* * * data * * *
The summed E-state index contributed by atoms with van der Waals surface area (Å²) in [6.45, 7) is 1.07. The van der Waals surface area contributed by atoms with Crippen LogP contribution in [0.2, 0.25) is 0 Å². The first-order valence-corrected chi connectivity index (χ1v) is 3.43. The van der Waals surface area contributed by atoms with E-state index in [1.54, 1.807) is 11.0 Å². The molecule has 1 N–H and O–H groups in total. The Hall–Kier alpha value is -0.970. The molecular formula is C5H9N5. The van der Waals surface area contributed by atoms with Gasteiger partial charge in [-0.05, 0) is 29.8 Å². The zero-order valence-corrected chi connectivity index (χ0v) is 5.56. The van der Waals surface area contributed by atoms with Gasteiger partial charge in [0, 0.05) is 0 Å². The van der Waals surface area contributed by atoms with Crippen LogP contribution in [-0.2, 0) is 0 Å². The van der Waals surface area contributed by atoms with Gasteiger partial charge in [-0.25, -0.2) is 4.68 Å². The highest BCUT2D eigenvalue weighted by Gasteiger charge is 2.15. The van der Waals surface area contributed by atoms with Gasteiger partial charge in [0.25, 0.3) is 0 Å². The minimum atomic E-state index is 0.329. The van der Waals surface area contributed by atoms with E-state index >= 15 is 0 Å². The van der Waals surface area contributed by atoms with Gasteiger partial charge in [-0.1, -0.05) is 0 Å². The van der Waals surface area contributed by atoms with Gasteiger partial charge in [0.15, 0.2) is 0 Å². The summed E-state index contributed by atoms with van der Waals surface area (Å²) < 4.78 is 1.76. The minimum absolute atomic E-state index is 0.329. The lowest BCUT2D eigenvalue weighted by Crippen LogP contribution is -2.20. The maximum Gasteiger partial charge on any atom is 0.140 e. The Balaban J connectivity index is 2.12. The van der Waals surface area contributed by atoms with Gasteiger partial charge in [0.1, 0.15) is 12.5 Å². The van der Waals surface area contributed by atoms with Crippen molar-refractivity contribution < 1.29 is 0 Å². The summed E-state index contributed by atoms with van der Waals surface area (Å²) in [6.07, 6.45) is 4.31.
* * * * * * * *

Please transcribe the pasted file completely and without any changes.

The summed E-state index contributed by atoms with van der Waals surface area (Å²) in [6.45, 7) is 1.07. The van der Waals surface area contributed by atoms with Crippen LogP contribution in [0.2, 0.25) is 0 Å². The first-order valence-corrected chi connectivity index (χ1v) is 3.43. The van der Waals surface area contributed by atoms with E-state index in [1.54, 1.807) is 11.0 Å². The molecule has 1 N–H and O–H groups in total. The Hall–Kier alpha value is -0.970. The molecular formula is C5H9N5. The van der Waals surface area contributed by atoms with Gasteiger partial charge in [-0.05, 0) is 29.8 Å². The zero-order valence-corrected chi connectivity index (χ0v) is 5.56. The van der Waals surface area contributed by atoms with Gasteiger partial charge in [0, 0.05) is 0 Å². The van der Waals surface area contributed by atoms with Crippen LogP contribution in [-0.2, 0) is 0 Å². The van der Waals surface area contributed by atoms with Gasteiger partial charge in [-0.25, -0.2) is 4.68 Å². The highest BCUT2D eigenvalue weighted by Gasteiger charge is 2.15. The van der Waals surface area contributed by atoms with Gasteiger partial charge in [0.25, 0.3) is 0 Å². The minimum atomic E-state index is 0.329. The van der Waals surface area contributed by atoms with E-state index >= 15 is 0 Å². The van der Waals surface area contributed by atoms with Gasteiger partial charge in [-0.1, -0.05) is 0 Å². The van der Waals surface area contributed by atoms with Gasteiger partial charge in [0.15, 0.2) is 0 Å². The summed E-state index contributed by atoms with van der Waals surface area (Å²) < 4.78 is 1.76. The minimum absolute atomic E-state index is 0.329. The lowest BCUT2D eigenvalue weighted by Crippen LogP contribution is -2.20. The maximum Gasteiger partial charge on any atom is 0.140 e. The Balaban J connectivity index is 2.12. The van der Waals surface area contributed by atoms with Gasteiger partial charge in [0.1, 0.15) is 12.5 Å². The van der Waals surface area contributed by atoms with Crippen molar-refractivity contribution < 1.29 is 0 Å². The summed E-state index contributed by atoms with van der Waals surface area (Å²) in [6.07, 6.45) is 4.31.